proved after a series of injections of testosterone propionate.
And from the very respectable medical school of the Ohio
State University (though it is not to be mentioned in the
same breath with Harvard, of course) Doctors R. W. Bon-
nell, C. P. Pritchett, and T. E. Rardin reponed a four-year
test of sex hormone treatment of twenty-three heart-stricken
angina pectoris patients, carefully diagnosed, all of them
coming under Classes II, III, and IV-in an ascending order
of severity-according to the criteria of heart trouble as estab-
lished by the august American Heart Association.
The Ohio doctors treated these people with Joth female
and male sex hormones; and they'd begun before testosterone
was available, way back in 1936; and for a male hormone
they'd used a urine concentrate of impure androsterone,
which was testosterone's waste product and not nearly so
powerful.
Twenty-two out of twenty-three of these tortured people
showed improvement during the hormone treatment-six,
complete relief, five, excellent relief but occasional mild
pains, and eleven, what could be called a good result though
they still experienced occasional mild heart attacks.
Now I began to look at the sad side of this hopeful science.
I couldn't help being reminded of Doctor Guy Laroche's
seven sad old Frenchmen. What would be the fate of these
heart-stricken people that the American doctors had given
new life, new hope? Out of Doctor Lesser's original twenty-
four angina pectoris patients, four had died a year, six
months, four months after the testosterone t'reatment had
been discontinued.
One had died of a coronary occlusion two-and-a-half
months after the testosterone treatment had begun, though
his pain had been eased notably.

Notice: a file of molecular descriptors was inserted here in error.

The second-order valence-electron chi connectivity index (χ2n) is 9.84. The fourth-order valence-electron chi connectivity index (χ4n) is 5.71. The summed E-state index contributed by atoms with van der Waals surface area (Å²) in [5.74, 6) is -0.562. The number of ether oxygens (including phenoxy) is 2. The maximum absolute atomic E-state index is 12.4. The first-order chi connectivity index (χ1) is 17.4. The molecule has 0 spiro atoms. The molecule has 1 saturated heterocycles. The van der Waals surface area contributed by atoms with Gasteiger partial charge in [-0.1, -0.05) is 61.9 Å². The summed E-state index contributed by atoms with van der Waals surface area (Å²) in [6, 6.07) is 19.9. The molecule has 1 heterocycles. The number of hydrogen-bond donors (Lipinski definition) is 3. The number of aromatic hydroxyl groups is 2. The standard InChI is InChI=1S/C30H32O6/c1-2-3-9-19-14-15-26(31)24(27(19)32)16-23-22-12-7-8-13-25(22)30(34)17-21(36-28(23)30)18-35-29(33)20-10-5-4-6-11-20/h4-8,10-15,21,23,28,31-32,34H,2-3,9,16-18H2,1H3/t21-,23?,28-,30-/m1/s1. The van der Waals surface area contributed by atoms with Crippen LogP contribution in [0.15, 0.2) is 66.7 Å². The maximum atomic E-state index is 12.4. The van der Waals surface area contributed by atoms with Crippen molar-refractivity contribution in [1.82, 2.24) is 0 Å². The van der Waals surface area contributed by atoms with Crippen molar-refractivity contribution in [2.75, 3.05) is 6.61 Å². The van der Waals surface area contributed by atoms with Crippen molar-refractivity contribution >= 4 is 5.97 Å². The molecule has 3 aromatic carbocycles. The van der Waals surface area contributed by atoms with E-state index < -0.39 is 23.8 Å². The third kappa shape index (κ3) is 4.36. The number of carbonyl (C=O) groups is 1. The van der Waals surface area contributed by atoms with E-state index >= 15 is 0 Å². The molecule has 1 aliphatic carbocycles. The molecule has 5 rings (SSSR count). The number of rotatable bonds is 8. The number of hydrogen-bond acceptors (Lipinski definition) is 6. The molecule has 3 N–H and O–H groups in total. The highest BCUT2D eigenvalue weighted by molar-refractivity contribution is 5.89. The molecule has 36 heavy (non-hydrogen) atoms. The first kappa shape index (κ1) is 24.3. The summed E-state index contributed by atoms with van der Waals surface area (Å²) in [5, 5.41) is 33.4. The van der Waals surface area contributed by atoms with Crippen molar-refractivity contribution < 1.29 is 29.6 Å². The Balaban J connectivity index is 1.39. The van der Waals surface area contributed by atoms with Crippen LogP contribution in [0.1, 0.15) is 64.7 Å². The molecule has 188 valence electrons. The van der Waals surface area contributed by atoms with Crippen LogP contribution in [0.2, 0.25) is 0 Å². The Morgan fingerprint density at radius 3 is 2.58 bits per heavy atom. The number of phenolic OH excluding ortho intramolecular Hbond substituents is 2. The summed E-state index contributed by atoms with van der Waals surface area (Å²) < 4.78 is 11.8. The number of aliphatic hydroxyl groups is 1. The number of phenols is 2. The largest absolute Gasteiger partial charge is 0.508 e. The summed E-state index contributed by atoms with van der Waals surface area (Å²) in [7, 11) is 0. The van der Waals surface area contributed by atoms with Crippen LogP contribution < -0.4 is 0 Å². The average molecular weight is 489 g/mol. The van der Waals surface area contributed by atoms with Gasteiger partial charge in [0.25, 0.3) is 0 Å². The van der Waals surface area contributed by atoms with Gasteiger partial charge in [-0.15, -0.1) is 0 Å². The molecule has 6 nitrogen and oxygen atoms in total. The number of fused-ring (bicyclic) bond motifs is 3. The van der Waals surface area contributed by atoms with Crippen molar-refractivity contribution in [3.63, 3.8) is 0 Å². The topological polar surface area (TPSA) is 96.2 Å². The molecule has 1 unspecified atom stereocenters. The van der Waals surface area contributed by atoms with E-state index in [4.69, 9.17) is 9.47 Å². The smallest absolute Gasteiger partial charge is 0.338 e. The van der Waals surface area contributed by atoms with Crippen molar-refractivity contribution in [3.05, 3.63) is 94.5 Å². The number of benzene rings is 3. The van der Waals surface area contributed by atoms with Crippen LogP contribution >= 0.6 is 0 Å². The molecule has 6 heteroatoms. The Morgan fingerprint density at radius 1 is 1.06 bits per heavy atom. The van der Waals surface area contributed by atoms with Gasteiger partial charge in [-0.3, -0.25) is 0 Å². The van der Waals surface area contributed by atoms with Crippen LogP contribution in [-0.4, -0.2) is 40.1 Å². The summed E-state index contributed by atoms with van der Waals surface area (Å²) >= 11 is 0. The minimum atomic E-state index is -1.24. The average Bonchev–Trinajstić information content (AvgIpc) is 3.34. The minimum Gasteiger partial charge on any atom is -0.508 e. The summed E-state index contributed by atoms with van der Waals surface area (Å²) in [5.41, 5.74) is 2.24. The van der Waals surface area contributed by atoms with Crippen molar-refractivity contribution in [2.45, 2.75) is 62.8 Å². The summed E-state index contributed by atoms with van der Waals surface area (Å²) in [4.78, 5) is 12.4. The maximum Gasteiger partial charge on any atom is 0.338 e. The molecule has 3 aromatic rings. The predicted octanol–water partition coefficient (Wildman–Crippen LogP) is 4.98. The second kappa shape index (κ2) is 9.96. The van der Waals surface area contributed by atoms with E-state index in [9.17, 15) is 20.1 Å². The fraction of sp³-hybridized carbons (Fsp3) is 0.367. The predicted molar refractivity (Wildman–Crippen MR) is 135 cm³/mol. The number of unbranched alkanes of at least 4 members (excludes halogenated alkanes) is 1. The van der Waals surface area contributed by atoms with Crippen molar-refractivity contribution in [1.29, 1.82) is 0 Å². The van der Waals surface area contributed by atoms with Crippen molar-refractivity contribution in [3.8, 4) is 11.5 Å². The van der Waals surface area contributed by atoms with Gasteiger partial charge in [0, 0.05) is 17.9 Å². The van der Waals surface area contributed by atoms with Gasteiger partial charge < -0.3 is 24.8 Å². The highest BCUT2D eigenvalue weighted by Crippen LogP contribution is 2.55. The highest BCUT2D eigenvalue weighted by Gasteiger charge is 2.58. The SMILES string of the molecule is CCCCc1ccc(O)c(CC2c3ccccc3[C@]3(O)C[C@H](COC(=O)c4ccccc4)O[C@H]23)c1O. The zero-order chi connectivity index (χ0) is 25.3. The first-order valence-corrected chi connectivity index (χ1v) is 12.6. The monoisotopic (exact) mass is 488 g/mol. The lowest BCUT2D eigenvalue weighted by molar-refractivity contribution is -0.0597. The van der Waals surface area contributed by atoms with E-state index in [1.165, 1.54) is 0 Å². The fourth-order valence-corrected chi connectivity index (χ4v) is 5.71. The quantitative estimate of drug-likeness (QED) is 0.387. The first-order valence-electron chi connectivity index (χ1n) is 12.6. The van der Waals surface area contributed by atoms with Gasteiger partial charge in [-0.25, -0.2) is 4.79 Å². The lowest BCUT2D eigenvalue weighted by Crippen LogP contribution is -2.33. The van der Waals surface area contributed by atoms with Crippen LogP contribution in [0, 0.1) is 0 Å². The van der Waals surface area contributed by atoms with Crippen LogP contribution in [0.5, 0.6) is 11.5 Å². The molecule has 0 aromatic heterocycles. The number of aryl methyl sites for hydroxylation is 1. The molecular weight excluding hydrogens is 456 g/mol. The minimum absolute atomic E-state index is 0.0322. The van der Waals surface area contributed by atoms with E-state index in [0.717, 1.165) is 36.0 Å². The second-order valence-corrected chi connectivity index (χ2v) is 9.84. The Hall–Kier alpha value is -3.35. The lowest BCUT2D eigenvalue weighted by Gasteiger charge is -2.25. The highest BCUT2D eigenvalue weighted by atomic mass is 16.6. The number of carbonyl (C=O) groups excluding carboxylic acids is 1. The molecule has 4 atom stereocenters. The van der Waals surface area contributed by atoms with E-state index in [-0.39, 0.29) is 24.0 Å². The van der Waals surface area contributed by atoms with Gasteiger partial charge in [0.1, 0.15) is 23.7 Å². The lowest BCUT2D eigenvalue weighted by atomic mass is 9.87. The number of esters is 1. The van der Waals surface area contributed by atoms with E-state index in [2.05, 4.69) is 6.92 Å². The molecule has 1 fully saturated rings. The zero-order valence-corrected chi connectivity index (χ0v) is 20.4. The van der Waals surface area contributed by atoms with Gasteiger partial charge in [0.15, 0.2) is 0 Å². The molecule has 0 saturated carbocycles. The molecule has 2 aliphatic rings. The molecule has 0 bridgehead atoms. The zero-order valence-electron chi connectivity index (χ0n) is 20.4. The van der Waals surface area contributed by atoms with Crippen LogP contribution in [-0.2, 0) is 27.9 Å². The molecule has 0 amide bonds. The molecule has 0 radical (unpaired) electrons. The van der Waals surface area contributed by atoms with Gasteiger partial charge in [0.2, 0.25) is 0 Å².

17 2 The Male Hormone
Now I asked myself, What if the testosterone treatment
had been continued, had gone on indefinitely, the way you
treat diabetics with insulin? If a hormone hunger was a factor
in the starving of the heart for blood, it was absolutely wrong
to expect a limited number of injections to satisfy that hun-
ger, permanently.
I thought bitterly of the more than one hundred thousand
annual deaths (over and beyond those from rheumatic heart
disease in the earlier stages of life) that hit Americans,
stricken with heart disease in life's afternoon and evening.
Till now, aside from the momentary relief of such pain-kill-
ers as nitroglycerine, the best the greatest heart specialist
could do for many of these hundreds of thousands of angina
pectoris patients was to tell them to take it easy.
Now here was testosterone, apparently striking more fun-
damentally at heartbreak maybe widening the heart's arteries
so that the heart muscle would be less starved for blood,
maybe strengthening those muscles themselves by giving
them more glycogen that's the fuel for the heart's energy.
Now I pondered about the aim and purpose in life of many
of the heart specialists of America. Was it simply to become
very expert in the diagnosis of our heartsick hundreds of thou-
sands of older people? Was it simply to give them bottles of
nitroglycerine or aminophylline and to pat them on the back
and to tell them to take it easy? Were those Boston, Colum-
bus, and Texas doctors liars about testosterone? Were they
fooling themselves? Were they quacks in their claims about
the male hormone? Biologically, scientifically, testosterone
was a body-builder, synthesizing protem, building muscle. It
was more than a possible revigorator of sexually ambitious
and rather nasty old men. After their horrible pain had been
eased, after a new energy and new hope had been made to
upsurge in these stricken people, why then had the testoster-
one been discontinued?
Was it because the pure male hormone was too expensive
Testosterone the Builder 173
to be given indefinitely? That was likely one angle. If so,
what was the money value of a man on the shady side of life's
afternoon?
This is not to say that testosterone had already been proved